I’m happy to admit that people who perform amazing feats of semantic memory such as remembering huge lists of random facts or meaningless digits using new or ancient memory techniques have trained their own memories with many hours of practice, but super-recognizers are very different to those people. We do not knowingly or deliberately train ourselves and we do not consciously use tricks or techniques. Maybe we self-train and invent strategies in an implicit manner, but it is also true that super-recognition does seem to run in families, so there seems to be an important genetic contribution to the elite ability or talent, just as there is clearly a genetic component to developmental prospagnosia (very poor face recognition ability).

Face memory researchers have been investigating the phenomenon of super-recognition since it was first described in 2009, and there seems to be ample evidence that supers have very long-lasting, adaptable, and reliable memory of the faces of other humans. We can remember faces across many decades and across changes in facial appearance by forces such as ageing. I believe I am very good at spotting facial family resemblance and facial phenotypes across gender and age. Super-recognizers can also display very accurate face recognition after being briefly shown images of only faces (no hair etc) of a large group of faces of same gender and similar age, some of them very degraded images. This accuracy requires being able to avoid false positives and false negatives. There’s no denying that supers are bloody good at faces. There’s also no denying that some other people are very poor at face memory, so authors of these pop psychology books that denigrate human memory are able to state with a vague air of truth that human memory for faces is fallible. But such a statement ignores what we know about supers, and this is why I have issues with the common practice of psychology researchers of roputinely discarding data from outliers in their studies. If any of that discarded data is from outlier study participants that did incredible well in tests of face recognition or memory, then those participants could be supers and their data tells an important story about human memory and human face recognition.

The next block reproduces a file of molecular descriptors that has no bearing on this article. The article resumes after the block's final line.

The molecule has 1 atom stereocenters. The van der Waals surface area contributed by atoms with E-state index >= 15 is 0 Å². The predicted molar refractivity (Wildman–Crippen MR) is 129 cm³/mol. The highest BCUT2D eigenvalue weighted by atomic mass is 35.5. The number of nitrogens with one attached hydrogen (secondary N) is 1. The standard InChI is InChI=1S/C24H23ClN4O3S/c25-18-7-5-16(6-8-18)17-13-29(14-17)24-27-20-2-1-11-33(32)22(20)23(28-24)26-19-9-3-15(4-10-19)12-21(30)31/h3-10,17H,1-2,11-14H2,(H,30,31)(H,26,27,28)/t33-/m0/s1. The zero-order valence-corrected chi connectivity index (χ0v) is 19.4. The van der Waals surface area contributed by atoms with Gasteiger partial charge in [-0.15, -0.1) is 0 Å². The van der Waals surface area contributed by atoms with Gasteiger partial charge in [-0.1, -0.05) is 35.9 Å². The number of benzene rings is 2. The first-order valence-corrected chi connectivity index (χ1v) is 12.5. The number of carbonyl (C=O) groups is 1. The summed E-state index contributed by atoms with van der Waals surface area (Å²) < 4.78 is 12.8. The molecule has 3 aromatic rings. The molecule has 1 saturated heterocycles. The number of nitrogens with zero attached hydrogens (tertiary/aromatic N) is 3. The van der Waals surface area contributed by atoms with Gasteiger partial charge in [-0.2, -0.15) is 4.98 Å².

I think supers are interesting examples of a type of human memory that stands out from other types of human memory as reliable, long-lasting, easily or unconsciously enmcoded and accurate, so one should wonder, why is the face memory of supers so great? My bet is that this niche example of human memory has two characteristics that give it special power: it is disributed across a broad network of neurons throughout the brain (and this is why it might be found along-side synaesthesia), and it is also a type of visual memory, which I can only assume is a very ancient and well-evolved type of human memory that predates stuff like writing and language, that happens in areas of the brain that work amazingly and unconsciously because they evloved well before there ever were humans. I cannot imagine how genuine face memory could ever be interfered with by suggestion or manipulation, because the tricks that some memory researchers have used to fool around with the memories of study participants work on a conscious level communicated by verbal means. Genuine face memory is implicit and visual. It is safe from such nonsense.

The Memory Illusion by Dr Julia Shaw:


A nice bit of botanical pareidolia

Davis, Josh (2016) Newly Described Orchid Has A Tiny Demon At Its Center. IFLS. 15th July 2016.


Two recently-published attention-grabbing open-access neuroscience journal papers

Shriki O, Sadeh Y, Ward J (2016) The Emergence of Synaesthesia in a Neuronal Network Model via Changes in Perceptual Sensitivity and Plasticity. PLoS Computational Biology. 12(7): e1004959. doi:10.1371/journal.pcbi.1004959

“The model unifies different causes of synaesthesia within a single theoretical framework and repositions synaesthesia not as some quirk of aberrant connectivity, but rather as a functional brain state that can emerge as a consequence of optimising sensory information processing.”


Anders Eklund, Thomas E. Nichols, and Hans Knutsson (2016) Cluster failure: Why fMRI inferences for spatial extent have inflated false-positive rates.
PNAS 2016 ; published ahead of print June 28, 2016, doi:10.1073/pnas.1602413113

“In theory, we should find 5% false positives (for a significance threshold of 5%), but instead we found that the most common software packages for fMRI analysis (SPM, FSL, AFNI) can result in false-positive rates of up to 70%. These results question the validity of some 40,000 fMRI studies and may have a large impact on the interpretation of neuroimaging results.”

Interesting commentary:

Oxenham, Simon Thousands of fMRI brain studies in doubt due to software flaws. New Scientist. July 18th 2016.